Get some essential chord shapes and changes down, then take your timing to the next level with our 16th note strumming exercises.
1. Practise tricky changes
Before you even think about your strumming hand, take a moment to check you’ve got any tricky chords or changes down. Remember this for any rhythm part you play. And, if you’re in the mood for a finger-twisting challenge, try cycling through these four shapes to see improvements right away. Don’t worry about the complicated names. Just play the chords.
2. Five chords to cross the fretboard
Yep, we’re still talking about chords! These five shapes will help you traverse the whole fretboard with your riffs and rhythms – the secret lies in how they link up. Each chord shares at least one note with its predecessor. So what? Well, armed with five shapes of the same chord, you can start to think of ways to transfer your ideas from shape to shape, transfer your ideas from shape to shape, unlocking new creative ideas in the process.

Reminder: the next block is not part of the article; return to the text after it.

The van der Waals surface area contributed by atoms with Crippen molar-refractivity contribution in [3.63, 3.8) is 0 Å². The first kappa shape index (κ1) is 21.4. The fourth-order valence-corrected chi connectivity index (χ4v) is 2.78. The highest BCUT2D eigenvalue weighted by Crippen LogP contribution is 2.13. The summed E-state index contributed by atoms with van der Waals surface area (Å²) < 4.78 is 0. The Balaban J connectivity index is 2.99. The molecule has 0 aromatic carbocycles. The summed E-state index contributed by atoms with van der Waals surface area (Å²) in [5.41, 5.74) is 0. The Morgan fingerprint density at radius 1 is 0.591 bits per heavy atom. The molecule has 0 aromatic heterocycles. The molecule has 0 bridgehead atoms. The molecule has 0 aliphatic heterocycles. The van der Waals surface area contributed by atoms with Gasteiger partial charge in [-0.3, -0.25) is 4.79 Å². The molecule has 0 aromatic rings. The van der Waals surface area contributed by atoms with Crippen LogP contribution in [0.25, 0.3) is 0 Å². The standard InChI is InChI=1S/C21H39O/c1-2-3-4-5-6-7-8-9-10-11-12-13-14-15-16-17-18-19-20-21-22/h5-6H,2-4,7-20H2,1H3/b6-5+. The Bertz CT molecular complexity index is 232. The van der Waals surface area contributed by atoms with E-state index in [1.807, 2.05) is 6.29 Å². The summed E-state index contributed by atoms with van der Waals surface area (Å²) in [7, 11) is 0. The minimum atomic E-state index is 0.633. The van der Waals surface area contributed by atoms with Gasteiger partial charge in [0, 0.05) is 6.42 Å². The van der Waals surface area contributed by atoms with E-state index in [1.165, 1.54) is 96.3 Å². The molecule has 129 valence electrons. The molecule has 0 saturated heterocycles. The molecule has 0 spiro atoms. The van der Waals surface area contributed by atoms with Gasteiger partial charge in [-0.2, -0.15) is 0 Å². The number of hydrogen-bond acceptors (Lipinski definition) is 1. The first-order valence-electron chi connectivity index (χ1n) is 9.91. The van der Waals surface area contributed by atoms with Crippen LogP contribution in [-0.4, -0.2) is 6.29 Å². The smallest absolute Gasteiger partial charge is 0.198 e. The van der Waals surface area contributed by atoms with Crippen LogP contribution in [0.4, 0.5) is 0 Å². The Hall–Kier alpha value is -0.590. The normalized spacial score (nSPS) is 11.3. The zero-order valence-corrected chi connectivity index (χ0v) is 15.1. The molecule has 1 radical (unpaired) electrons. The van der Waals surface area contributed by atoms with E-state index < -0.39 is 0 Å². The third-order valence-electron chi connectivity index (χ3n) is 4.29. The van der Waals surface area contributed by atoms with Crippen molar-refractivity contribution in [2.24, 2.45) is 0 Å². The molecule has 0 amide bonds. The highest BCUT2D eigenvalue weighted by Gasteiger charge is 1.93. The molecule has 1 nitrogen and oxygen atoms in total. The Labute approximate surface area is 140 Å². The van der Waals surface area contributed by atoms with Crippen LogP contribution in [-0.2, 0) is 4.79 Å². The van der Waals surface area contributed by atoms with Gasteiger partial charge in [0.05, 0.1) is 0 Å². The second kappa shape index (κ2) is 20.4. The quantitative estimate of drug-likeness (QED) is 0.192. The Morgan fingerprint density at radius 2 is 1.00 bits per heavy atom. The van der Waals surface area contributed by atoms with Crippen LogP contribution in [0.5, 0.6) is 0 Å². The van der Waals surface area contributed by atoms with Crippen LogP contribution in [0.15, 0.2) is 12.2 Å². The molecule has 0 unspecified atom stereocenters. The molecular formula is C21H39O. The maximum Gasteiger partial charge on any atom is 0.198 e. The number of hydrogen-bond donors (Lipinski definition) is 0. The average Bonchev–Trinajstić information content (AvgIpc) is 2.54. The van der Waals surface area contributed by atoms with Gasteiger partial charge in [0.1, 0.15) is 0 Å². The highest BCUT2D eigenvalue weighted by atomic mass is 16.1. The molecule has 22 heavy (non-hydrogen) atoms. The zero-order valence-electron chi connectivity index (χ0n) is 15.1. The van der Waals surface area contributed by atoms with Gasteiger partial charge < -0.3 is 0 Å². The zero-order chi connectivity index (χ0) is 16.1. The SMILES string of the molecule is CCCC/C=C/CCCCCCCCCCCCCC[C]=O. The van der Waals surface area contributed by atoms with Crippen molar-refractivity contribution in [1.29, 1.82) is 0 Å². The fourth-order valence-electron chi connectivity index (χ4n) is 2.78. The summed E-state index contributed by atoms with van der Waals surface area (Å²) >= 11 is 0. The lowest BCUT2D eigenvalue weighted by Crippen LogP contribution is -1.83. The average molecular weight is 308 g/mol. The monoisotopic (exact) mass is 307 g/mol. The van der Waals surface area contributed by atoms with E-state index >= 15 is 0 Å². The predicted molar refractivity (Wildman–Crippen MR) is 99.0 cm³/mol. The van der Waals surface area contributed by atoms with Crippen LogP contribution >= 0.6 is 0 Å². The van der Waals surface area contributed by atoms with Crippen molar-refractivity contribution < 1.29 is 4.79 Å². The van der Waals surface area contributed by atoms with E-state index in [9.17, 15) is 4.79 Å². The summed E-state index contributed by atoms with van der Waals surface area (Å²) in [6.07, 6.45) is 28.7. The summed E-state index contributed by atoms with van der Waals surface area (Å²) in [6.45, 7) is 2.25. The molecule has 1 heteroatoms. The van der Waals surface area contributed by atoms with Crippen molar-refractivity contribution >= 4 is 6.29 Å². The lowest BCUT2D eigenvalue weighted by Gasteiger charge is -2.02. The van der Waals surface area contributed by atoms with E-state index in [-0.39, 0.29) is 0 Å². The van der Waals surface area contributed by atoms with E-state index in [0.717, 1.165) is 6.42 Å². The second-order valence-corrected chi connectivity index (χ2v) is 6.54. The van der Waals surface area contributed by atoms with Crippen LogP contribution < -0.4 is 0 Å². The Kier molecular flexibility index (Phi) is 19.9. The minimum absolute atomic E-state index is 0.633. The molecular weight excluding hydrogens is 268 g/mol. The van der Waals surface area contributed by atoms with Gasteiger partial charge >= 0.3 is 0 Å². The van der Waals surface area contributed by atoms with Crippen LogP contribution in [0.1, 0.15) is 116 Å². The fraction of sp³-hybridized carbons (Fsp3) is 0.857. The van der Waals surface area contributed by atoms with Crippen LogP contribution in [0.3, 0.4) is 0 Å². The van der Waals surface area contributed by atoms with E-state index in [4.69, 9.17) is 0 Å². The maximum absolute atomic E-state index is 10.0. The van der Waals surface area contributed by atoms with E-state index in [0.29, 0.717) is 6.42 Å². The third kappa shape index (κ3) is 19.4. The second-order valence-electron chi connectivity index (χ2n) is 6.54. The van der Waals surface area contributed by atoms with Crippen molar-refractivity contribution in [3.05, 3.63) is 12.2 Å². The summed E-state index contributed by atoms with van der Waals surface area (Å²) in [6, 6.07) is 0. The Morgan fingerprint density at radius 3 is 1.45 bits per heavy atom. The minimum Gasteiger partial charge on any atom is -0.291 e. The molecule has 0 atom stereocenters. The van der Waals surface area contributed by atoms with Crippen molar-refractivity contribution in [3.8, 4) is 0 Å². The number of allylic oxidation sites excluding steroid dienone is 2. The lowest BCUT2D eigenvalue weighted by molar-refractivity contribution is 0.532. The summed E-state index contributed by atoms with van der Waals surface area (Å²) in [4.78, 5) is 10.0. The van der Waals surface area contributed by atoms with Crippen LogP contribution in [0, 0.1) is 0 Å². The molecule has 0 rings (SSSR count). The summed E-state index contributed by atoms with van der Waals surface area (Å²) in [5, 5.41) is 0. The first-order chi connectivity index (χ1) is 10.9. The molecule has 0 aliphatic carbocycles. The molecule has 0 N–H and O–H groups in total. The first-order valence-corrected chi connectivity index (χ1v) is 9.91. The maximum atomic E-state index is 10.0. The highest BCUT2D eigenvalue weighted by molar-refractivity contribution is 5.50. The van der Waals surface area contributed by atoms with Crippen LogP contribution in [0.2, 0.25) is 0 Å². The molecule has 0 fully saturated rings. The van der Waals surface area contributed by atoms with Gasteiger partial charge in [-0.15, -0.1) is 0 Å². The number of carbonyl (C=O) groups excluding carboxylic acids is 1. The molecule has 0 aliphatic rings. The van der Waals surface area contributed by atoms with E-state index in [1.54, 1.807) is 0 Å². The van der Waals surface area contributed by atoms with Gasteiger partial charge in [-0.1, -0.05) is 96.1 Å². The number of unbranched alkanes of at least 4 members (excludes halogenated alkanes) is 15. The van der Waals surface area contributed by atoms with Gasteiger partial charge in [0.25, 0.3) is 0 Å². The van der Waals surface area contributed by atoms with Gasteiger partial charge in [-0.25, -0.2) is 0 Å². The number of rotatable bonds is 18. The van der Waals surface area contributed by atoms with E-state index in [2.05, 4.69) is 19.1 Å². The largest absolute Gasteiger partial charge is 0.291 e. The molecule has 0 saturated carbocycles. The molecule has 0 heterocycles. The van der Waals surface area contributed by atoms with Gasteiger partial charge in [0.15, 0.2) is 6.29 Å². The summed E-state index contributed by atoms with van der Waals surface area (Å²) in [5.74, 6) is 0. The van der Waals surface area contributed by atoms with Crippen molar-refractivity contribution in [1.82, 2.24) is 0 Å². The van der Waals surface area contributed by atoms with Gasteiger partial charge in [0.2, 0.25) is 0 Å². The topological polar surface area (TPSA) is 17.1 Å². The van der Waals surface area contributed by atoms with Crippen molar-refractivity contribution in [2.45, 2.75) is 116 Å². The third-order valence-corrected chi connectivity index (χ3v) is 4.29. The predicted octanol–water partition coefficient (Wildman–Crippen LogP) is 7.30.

3. Build speed and stamina with downpicking
This thrash metal-style riff starts slow, like a jog, before doubling speed with a quick sprint finish. This short burst of speed should be manageable without tensing up and is something to build upon with longer ‘speed sprints’ over time.
4. Feel the downbeat and build a groove
This Nile Rodgers-style rhythm is played using constant 16th notes. Emphasise beats 1, 2, 3 and 4 with a heavier downstroke to lock in with the backbeat and play the other pick strokes more gently.
5. Develop your timing with syncopated 16ths
Another funk/disco riff, this rhythm includes space for a more creative sound. For perfect timing, use constant down- and upstrokes, strumming slightly away from the strings on the rests.